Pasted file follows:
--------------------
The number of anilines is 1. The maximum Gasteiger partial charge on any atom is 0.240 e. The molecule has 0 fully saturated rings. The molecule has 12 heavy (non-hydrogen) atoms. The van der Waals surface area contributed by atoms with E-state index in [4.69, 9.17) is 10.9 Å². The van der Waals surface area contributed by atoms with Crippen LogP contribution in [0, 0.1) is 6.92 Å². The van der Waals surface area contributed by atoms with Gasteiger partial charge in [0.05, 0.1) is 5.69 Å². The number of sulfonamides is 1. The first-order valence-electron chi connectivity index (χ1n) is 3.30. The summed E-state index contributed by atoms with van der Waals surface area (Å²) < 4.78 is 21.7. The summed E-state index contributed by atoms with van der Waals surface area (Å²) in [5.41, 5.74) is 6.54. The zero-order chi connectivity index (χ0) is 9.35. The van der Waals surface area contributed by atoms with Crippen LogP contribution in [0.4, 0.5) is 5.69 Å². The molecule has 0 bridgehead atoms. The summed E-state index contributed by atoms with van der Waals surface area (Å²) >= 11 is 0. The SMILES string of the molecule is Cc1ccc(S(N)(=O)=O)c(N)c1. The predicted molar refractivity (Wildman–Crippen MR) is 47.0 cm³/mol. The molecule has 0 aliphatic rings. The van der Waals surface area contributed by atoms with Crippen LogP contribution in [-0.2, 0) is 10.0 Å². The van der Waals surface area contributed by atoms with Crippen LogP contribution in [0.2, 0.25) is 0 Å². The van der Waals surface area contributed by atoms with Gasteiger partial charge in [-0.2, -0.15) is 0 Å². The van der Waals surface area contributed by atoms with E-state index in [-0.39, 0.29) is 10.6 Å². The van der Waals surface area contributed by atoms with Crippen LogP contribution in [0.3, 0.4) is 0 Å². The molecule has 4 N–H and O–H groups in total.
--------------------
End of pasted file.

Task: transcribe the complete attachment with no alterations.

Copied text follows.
The number of anilines is 1. The maximum Gasteiger partial charge on any atom is 0.240 e. The molecule has 0 fully saturated rings. The molecule has 12 heavy (non-hydrogen) atoms. The van der Waals surface area contributed by atoms with E-state index in [4.69, 9.17) is 10.9 Å². The van der Waals surface area contributed by atoms with Crippen LogP contribution in [0, 0.1) is 6.92 Å². The van der Waals surface area contributed by atoms with Gasteiger partial charge in [0.05, 0.1) is 5.69 Å². The number of sulfonamides is 1. The first-order valence-electron chi connectivity index (χ1n) is 3.30. The summed E-state index contributed by atoms with van der Waals surface area (Å²) < 4.78 is 21.7. The summed E-state index contributed by atoms with van der Waals surface area (Å²) in [5.41, 5.74) is 6.54. The zero-order chi connectivity index (χ0) is 9.35. The van der Waals surface area contributed by atoms with Crippen LogP contribution in [0.4, 0.5) is 5.69 Å². The molecule has 0 bridgehead atoms. The summed E-state index contributed by atoms with van der Waals surface area (Å²) >= 11 is 0. The SMILES string of the molecule is Cc1ccc(S(N)(=O)=O)c(N)c1. The predicted molar refractivity (Wildman–Crippen MR) is 47.0 cm³/mol. The molecule has 0 aliphatic rings. The van der Waals surface area contributed by atoms with Crippen LogP contribution in [-0.2, 0) is 10.0 Å². The van der Waals surface area contributed by atoms with Crippen LogP contribution in [0.2, 0.25) is 0 Å². The van der Waals surface area contributed by atoms with Gasteiger partial charge in [-0.2, -0.15) is 0 Å². The van der Waals surface area contributed by atoms with E-state index in [-0.39, 0.29) is 10.6 Å². The van der Waals surface area contributed by atoms with Crippen LogP contribution in [0.3, 0.4) is 0 Å². The molecule has 4 N–H and O–H groups in total.